Joking aside, you don’t want to be caught out when your students ask you what the difference between hard and hardly is and you can’t really explain it. You also don’t want to participate in a discriminatory system that denies qualified people jobs because of a privilege you didn’t earn or ask for. Get a teaching qualification. Preferably one with a supervised teaching component.
If you already have a qualification or are earning one and are a mother tongue English speaker, I applaud you. You’re miles ahead of where I was when I started out. Even if you’re earning one and you’ve been teaching for a while, I still applaud you for putting in the time to be the best teacher you can, both for yourself and for your students.
Myth #4: All TEFL certificates are created equal
There are some fraudulent TEFL certifications out there. They’ve probably stolen the material from other courses and maybe rebranded it as their own. If this is the case, they’re not accredited, so your TEFL qualification might be worthless.
Essentially, you should make sure that the course if at least 120 hours long, because that’s the minimum requirement for accreditation. You should, as I mentioned above, also look for courses with a supervised teaching component, so that you can get feedback on your lesson plans and teaching before you’re in front of a group of students.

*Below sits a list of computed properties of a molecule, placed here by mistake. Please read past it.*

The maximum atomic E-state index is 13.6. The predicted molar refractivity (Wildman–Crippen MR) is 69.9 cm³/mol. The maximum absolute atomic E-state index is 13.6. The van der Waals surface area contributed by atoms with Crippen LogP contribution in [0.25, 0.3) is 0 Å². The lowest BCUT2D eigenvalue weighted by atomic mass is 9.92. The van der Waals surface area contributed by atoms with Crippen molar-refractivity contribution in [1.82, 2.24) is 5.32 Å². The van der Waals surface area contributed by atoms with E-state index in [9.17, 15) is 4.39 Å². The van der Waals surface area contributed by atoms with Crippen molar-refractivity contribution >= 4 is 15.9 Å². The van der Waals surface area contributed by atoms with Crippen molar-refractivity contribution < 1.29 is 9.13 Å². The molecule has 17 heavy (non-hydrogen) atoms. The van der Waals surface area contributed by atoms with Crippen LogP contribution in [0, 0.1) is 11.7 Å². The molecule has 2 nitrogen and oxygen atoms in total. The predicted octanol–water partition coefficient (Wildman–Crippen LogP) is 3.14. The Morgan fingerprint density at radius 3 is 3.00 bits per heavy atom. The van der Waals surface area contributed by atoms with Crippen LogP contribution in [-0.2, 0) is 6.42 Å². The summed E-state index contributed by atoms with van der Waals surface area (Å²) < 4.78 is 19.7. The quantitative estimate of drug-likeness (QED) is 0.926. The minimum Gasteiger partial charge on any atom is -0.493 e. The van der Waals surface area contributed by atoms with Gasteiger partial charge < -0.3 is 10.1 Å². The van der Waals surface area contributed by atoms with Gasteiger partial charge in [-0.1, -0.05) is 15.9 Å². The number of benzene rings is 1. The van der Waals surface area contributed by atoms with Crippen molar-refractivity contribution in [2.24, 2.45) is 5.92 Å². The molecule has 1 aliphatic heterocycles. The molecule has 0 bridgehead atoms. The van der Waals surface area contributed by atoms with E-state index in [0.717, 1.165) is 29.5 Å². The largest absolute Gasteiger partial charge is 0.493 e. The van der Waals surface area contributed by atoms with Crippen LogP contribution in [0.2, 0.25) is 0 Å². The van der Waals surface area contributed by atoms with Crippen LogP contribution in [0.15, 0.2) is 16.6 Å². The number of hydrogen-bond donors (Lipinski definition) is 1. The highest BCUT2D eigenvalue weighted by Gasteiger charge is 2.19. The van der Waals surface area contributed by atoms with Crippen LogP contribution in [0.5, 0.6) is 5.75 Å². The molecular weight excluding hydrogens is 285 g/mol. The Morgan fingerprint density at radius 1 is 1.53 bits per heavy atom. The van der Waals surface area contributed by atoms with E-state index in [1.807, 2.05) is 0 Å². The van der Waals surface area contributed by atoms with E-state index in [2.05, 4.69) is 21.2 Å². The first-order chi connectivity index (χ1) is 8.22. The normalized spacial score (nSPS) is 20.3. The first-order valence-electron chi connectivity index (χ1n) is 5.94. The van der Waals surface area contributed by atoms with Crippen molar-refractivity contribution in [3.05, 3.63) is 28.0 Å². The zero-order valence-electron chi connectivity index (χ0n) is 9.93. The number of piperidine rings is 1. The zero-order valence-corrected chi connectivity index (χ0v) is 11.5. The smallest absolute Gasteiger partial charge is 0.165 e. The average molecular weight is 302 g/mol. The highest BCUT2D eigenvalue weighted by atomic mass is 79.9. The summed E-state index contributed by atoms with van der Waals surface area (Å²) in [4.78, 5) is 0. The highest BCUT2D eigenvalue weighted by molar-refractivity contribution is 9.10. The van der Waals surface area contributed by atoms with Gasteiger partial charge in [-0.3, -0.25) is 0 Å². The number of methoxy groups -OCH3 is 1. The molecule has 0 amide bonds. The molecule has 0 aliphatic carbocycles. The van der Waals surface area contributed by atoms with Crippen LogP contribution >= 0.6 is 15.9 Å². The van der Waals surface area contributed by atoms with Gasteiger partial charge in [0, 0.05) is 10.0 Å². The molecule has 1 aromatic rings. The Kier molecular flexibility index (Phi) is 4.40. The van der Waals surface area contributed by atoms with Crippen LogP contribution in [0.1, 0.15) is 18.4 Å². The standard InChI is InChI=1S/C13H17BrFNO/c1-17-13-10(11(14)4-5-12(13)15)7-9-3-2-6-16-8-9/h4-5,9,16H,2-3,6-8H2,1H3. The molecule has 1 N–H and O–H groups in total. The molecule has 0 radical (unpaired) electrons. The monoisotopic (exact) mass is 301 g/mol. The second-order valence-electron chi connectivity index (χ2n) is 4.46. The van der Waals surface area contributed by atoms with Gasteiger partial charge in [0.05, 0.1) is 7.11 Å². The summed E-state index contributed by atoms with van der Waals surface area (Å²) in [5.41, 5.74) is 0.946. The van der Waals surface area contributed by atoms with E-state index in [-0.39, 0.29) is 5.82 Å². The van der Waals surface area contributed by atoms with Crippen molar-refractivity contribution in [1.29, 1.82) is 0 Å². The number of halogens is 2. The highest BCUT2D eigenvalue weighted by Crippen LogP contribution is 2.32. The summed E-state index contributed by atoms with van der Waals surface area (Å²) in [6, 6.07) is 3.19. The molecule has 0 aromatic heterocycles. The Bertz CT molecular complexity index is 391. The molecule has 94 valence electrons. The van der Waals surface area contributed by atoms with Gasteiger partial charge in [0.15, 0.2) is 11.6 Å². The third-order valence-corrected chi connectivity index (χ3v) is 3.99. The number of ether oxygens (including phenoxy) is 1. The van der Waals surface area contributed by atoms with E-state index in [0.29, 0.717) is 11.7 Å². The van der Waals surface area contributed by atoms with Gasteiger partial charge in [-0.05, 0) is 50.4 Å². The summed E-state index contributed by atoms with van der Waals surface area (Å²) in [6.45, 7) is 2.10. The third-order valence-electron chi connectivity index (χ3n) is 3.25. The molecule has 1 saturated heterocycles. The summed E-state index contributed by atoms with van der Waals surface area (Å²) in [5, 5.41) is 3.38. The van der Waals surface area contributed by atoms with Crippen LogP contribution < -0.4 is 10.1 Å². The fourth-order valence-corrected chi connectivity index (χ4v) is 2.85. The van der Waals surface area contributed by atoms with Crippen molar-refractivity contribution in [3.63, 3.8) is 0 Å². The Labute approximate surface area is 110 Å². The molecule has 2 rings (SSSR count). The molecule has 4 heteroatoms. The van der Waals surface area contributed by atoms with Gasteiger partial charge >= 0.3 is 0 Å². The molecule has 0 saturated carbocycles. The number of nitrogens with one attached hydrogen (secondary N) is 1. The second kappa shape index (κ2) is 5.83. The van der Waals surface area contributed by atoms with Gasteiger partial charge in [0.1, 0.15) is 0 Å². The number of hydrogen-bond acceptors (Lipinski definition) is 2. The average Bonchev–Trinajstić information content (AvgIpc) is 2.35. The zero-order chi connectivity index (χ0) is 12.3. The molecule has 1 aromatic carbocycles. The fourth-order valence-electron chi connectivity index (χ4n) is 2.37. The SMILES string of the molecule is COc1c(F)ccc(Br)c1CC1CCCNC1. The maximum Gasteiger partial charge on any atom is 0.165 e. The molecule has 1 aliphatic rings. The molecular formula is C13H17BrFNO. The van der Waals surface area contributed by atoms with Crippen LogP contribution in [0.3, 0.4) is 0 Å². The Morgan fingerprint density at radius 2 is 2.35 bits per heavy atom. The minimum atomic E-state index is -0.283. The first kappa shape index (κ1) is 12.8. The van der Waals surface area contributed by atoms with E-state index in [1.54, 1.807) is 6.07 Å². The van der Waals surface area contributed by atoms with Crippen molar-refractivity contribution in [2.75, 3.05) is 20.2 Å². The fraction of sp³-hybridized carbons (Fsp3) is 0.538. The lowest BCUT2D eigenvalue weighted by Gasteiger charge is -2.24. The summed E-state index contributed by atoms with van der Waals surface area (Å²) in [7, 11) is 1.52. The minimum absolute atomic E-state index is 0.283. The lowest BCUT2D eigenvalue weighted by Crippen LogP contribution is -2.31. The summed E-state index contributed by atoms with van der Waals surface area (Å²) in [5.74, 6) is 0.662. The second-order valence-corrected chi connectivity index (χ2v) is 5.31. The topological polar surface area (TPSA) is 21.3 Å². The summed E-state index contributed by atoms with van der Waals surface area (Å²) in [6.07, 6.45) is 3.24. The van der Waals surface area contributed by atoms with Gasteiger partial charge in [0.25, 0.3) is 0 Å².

Make sure that the entity you’re earning your TEFL certification through employs good instructors. If their credentials and experience aren’t available to you, look elsewhere. You want an expert teaching you how to be a teacher, right?
Myth #5: It’s not good for your resume
I think some people panic about taking a year or two to teach English abroad because of how it’ll look on their CV. I say don’t worry about it. It’s become so common for people to live abroad that it probably doesn’t faze most employers anymore.
Also, you don’t really want to work for a company that doesn’t value the skills you’ve learned teaching (time and people management, budgeting, organization, creativity, intercultural communication, presentation skills, public speaking…), do you?
Questions or comments about teaching English overseas? Share them below!